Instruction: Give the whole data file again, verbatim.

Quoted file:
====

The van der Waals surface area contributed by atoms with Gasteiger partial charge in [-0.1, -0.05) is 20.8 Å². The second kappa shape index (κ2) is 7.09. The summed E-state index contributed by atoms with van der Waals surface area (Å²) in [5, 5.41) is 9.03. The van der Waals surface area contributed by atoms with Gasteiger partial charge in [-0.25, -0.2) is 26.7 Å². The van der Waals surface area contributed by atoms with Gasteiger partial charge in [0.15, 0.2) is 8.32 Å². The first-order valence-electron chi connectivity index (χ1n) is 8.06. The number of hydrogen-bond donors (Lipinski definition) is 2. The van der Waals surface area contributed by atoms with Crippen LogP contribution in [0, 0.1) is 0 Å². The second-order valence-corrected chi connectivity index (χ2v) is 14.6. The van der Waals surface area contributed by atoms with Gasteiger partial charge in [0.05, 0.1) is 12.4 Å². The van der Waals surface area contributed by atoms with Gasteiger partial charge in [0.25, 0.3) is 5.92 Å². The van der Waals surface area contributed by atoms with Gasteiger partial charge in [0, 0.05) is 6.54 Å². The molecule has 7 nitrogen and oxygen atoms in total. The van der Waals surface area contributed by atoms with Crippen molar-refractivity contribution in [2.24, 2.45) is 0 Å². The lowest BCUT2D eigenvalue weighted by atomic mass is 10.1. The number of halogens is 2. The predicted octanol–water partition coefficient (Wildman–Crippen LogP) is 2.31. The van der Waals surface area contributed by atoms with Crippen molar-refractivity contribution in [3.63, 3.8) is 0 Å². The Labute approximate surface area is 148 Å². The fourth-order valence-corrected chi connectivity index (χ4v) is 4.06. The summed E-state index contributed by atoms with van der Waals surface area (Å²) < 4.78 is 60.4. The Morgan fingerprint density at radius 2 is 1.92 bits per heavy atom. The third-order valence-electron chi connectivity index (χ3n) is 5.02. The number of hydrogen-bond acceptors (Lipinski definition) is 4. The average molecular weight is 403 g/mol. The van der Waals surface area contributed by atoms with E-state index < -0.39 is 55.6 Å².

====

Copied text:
The van der Waals surface area contributed by atoms with Gasteiger partial charge in [-0.1, -0.05) is 20.8 Å². The second kappa shape index (κ2) is 7.09. The summed E-state index contributed by atoms with van der Waals surface area (Å²) in [5, 5.41) is 9.03. The van der Waals surface area contributed by atoms with Gasteiger partial charge in [-0.25, -0.2) is 26.7 Å². The van der Waals surface area contributed by atoms with Gasteiger partial charge in [0.15, 0.2) is 8.32 Å². The first-order valence-electron chi connectivity index (χ1n) is 8.06. The number of hydrogen-bond donors (Lipinski definition) is 2. The van der Waals surface area contributed by atoms with Crippen LogP contribution in [0, 0.1) is 0 Å². The second-order valence-corrected chi connectivity index (χ2v) is 14.6. The van der Waals surface area contributed by atoms with Gasteiger partial charge in [0.05, 0.1) is 12.4 Å². The van der Waals surface area contributed by atoms with Gasteiger partial charge in [0.25, 0.3) is 5.92 Å². The van der Waals surface area contributed by atoms with Gasteiger partial charge in [0, 0.05) is 6.54 Å². The molecule has 7 nitrogen and oxygen atoms in total. The van der Waals surface area contributed by atoms with Crippen molar-refractivity contribution in [2.24, 2.45) is 0 Å². The lowest BCUT2D eigenvalue weighted by atomic mass is 10.1. The number of halogens is 2. The predicted octanol–water partition coefficient (Wildman–Crippen LogP) is 2.31. The van der Waals surface area contributed by atoms with Crippen molar-refractivity contribution in [3.63, 3.8) is 0 Å². The Labute approximate surface area is 148 Å². The fourth-order valence-corrected chi connectivity index (χ4v) is 4.06. The summed E-state index contributed by atoms with van der Waals surface area (Å²) < 4.78 is 60.4. The Morgan fingerprint density at radius 2 is 1.92 bits per heavy atom. The third-order valence-electron chi connectivity index (χ3n) is 5.02. The number of hydrogen-bond acceptors (Lipinski definition) is 4. The average molecular weight is 403 g/mol. The van der Waals surface area contributed by atoms with E-state index < -0.39 is 55.6 Å².